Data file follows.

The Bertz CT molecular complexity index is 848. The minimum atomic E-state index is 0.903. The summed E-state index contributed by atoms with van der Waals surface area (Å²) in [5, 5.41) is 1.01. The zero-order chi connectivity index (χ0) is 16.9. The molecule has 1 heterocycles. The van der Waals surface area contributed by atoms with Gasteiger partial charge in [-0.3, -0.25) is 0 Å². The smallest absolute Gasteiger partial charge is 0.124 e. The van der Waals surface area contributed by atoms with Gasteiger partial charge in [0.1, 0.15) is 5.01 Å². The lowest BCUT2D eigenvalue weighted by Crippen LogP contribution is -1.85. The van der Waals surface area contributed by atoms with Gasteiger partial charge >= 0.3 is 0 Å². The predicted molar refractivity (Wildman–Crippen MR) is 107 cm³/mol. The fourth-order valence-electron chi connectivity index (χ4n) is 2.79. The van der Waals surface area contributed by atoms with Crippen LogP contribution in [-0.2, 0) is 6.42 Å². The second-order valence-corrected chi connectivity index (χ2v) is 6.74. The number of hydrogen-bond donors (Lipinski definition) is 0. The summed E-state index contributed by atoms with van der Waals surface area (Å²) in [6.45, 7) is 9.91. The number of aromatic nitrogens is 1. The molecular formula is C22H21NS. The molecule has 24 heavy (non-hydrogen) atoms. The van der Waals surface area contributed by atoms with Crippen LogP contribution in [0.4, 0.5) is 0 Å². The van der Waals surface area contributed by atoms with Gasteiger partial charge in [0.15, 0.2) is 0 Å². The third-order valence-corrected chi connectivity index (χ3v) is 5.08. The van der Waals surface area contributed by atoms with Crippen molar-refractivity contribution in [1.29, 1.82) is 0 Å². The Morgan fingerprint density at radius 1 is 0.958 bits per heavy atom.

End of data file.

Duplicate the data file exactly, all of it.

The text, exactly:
The Bertz CT molecular complexity index is 848. The minimum atomic E-state index is 0.903. The summed E-state index contributed by atoms with van der Waals surface area (Å²) in [5, 5.41) is 1.01. The zero-order chi connectivity index (χ0) is 16.9. The molecule has 1 heterocycles. The van der Waals surface area contributed by atoms with Gasteiger partial charge in [-0.3, -0.25) is 0 Å². The smallest absolute Gasteiger partial charge is 0.124 e. The van der Waals surface area contributed by atoms with Gasteiger partial charge in [0.1, 0.15) is 5.01 Å². The lowest BCUT2D eigenvalue weighted by Crippen LogP contribution is -1.85. The van der Waals surface area contributed by atoms with Gasteiger partial charge >= 0.3 is 0 Å². The predicted molar refractivity (Wildman–Crippen MR) is 107 cm³/mol. The fourth-order valence-electron chi connectivity index (χ4n) is 2.79. The van der Waals surface area contributed by atoms with Crippen LogP contribution in [-0.2, 0) is 6.42 Å². The second-order valence-corrected chi connectivity index (χ2v) is 6.74. The number of hydrogen-bond donors (Lipinski definition) is 0. The summed E-state index contributed by atoms with van der Waals surface area (Å²) in [6.45, 7) is 9.91. The number of aromatic nitrogens is 1. The molecular formula is C22H21NS. The molecule has 24 heavy (non-hydrogen) atoms. The van der Waals surface area contributed by atoms with Crippen LogP contribution in [0.4, 0.5) is 0 Å². The van der Waals surface area contributed by atoms with Gasteiger partial charge in [0.15, 0.2) is 0 Å². The third-order valence-corrected chi connectivity index (χ3v) is 5.08. The van der Waals surface area contributed by atoms with Crippen molar-refractivity contribution in [1.29, 1.82) is 0 Å². The Morgan fingerprint density at radius 1 is 0.958 bits per heavy atom.